Nobel laureate Amartya Sen has argued that the Left needs to engage in a dialogue, particularly on the issue of ending poverty. Perhaps he is urging the Left to look at China, which has catapulted its growth rate in the last 30 years. “There is enough fierceness of the prevailing political arrangement and it has not helped to harness India’s potential for a high growth rate. It never seemed to grow,” says Sen.
Prakash Karat, general secretary of the CPI(M), entered the debate through an article in People’s Democracy while defending his party’s role in taking up the pro-poor policies of the UPA government. Repeated claims of getting the National Rural Employment Guarantee Scheme (NREGS) Bill passed do not entitle the Left to the sole authorship of the scheme. In fact, no political outfit challenged the passage of the NREGS Bill. Likewise there are numerous programmes like Bharat Nirman, Ambedkar Awas Yojana, Rajiv Gandhi Grameen Vidyutikaran Yojana, etc., that were announced in the Budget.
It must be reiterated that the Congress government, in 1991, laid the foundations of India’s modern economy. It propelled the growth rate from 2-3 per cent to the present 9 per cent mark.
Let Karat understand that economic reforms built a strong framework to eventually meet social sector expenses like subsidising health, housing and other aspects that raise the standard of living of poor people. Direct tax collections, in the last five years, have tripled to nearly Rs 4 lakh crore. Economic reforms have generated huge revenues for the government not only to finance NREGS on a national scale but also other pro-poor policies.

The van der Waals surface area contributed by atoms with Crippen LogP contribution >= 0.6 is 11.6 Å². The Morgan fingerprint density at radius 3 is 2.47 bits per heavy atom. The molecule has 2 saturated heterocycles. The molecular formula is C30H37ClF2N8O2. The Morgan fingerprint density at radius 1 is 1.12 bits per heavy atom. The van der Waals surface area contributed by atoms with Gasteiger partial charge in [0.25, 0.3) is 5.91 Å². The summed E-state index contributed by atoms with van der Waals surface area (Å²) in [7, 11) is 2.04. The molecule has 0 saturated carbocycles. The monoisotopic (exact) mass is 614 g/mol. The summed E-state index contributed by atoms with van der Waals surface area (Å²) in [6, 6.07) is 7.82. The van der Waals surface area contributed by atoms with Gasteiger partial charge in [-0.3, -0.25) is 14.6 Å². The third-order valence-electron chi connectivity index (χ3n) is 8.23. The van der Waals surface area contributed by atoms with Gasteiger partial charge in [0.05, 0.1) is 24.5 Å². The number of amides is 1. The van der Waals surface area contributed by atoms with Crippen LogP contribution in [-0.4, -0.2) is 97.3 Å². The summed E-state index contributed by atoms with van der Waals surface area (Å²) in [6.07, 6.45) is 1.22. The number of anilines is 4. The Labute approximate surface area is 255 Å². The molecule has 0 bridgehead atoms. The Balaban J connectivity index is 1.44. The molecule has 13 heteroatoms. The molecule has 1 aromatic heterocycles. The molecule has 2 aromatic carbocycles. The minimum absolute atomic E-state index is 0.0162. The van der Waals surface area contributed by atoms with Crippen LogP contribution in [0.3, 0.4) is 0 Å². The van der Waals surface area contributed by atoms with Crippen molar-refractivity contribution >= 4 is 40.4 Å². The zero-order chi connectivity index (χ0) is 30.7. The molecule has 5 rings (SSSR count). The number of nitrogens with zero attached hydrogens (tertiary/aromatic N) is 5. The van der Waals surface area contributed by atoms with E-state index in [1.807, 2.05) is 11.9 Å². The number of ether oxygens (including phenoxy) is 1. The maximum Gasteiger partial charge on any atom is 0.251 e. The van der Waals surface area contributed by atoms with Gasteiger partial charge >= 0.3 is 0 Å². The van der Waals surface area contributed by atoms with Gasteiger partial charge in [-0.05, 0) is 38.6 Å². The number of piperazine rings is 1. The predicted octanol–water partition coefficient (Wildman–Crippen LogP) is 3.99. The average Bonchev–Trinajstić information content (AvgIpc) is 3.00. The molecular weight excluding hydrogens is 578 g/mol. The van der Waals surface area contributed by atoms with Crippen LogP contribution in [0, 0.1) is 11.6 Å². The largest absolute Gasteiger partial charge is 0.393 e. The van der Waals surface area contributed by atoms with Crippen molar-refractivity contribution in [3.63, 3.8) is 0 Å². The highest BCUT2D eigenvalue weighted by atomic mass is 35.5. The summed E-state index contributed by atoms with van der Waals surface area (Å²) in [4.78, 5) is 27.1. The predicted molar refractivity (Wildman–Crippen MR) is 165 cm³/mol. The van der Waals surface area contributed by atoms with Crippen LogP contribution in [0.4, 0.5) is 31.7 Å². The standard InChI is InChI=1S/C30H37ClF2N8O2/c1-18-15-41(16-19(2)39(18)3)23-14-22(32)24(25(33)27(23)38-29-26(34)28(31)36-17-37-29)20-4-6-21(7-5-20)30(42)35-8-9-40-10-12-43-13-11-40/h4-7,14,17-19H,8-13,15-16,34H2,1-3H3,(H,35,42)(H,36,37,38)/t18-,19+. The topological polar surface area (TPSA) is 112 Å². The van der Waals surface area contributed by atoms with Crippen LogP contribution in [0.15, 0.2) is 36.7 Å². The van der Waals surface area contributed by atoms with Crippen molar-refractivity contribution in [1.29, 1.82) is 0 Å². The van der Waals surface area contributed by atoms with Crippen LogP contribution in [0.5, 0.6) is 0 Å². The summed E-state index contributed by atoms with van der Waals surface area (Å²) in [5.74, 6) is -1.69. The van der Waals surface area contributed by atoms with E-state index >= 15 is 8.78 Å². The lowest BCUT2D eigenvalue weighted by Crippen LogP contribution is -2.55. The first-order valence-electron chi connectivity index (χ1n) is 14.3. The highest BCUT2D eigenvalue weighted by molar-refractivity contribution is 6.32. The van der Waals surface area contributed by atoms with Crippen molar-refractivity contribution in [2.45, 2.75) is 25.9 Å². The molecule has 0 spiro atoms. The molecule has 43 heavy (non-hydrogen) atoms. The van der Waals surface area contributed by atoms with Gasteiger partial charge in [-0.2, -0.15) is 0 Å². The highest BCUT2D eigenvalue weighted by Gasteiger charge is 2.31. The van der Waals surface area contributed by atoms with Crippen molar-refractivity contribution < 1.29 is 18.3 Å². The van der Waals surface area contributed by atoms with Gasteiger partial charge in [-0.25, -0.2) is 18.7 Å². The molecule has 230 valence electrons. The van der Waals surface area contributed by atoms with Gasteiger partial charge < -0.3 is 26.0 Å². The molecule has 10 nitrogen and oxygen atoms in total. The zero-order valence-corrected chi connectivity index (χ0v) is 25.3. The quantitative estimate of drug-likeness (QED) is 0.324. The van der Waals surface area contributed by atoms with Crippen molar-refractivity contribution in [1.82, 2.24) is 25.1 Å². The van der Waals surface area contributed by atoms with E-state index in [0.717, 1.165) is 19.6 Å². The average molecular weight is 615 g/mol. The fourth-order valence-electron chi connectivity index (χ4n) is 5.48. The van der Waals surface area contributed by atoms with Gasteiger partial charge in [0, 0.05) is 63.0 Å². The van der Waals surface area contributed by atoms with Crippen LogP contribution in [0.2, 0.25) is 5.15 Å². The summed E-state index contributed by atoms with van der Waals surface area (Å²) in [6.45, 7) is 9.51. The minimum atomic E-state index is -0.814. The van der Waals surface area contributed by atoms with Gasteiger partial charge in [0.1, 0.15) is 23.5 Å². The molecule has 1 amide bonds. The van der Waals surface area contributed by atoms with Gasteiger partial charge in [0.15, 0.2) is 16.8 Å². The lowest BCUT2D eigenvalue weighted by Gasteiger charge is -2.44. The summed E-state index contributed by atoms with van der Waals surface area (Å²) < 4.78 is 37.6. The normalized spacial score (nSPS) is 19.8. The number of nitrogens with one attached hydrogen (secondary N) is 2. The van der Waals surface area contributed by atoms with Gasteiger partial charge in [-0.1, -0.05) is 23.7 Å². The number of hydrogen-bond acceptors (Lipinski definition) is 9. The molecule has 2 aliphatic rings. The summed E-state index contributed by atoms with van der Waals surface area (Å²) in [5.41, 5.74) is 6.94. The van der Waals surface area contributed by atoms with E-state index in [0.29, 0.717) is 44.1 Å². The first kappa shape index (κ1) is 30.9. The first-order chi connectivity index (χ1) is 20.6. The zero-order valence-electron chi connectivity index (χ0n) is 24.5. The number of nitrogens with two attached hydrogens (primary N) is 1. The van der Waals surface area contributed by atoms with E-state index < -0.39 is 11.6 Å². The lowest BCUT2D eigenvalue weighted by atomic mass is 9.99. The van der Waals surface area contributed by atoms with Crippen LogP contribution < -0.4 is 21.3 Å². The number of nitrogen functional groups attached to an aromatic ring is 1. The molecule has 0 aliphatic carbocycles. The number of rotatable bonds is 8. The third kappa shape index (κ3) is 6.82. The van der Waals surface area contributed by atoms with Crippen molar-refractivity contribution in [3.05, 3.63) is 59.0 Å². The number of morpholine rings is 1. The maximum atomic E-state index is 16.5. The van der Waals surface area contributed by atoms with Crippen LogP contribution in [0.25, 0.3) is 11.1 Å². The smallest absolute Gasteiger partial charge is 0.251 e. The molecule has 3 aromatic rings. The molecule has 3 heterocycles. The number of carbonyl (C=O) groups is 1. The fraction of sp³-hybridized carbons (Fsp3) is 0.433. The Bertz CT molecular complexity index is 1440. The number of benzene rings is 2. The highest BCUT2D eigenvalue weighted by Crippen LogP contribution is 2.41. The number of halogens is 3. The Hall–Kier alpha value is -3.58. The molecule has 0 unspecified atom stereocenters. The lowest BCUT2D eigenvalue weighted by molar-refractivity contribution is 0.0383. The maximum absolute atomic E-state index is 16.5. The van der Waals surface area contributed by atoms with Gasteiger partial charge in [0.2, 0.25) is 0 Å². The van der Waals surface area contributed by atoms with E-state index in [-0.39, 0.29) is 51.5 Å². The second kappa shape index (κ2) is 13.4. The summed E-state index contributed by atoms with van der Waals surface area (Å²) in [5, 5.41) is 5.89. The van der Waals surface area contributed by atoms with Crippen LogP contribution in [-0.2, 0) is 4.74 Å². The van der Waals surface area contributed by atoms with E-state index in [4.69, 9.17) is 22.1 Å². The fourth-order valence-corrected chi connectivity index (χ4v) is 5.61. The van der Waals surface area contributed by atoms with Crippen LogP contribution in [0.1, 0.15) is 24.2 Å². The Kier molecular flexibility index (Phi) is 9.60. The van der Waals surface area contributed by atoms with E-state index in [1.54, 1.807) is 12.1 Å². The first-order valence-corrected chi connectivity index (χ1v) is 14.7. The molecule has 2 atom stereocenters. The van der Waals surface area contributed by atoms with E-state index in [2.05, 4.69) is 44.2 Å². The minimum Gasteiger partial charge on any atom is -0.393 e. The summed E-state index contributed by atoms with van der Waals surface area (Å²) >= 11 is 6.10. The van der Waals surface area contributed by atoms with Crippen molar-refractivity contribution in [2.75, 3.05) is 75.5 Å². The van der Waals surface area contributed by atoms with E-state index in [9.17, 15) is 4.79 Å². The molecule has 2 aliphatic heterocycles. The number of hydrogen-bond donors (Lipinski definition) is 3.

It is time that the country demands an honest explanation from Karat and his party, which has ruled West Bengal for one-third of a century. There is a need for him to clarify what specific anti-poverty measures have contributed to the well-being of the poor in West Bengal. If Andhra Pradesh and Tamil Nadu can sell cheap grain at Rs 2 per kg, why can’t the Marxist government do the same?
Further, if one compares per capita expenditure on social services with other states, the pathetic performance of the West Bengal government is obvious. According to the Reserve Bank of India, in West Bengal, social sector expenditure to total expenditure declined to 23.4 per cent in 2003-04 from 46.91 in 1990-91. But it increased in the last four years and, according to the Budget of 2007-08, it was 35.1 per cent, still less than other poorer states.
It compares badly to the figures of other poorer states like Bihar (40.8 per cent), Chhattisgarh 44.8 (per cent), Jharkhand (43.7 per cent), Madhya Pradesh (37.8 per cent) and Rajasthan (38.2 per cent). It shouldn’t also be forgotten that social sector spending has increased only in the last four years because the central government hugely increased the funding on pro-poor programmes in the states.
If we look at the record of land reforms in West Bengal, one finds that tenancy rights are protected and land is not given to the tiller. Have the Marxists learnt a lesson that keeping people poor is in their best interest?
The global collapse of Communism must be studied and lessons learnt sooner than later before India’s Left becomes redundant and archaic. As it is, the appeal of the Left is on the decline and it is no wonder that India’s young refuse to join it. The CPI(M) would do well to take on board Sen’s advice.
Surinder Singla is former finance minister, Punjab. The views expressed by the author are personal.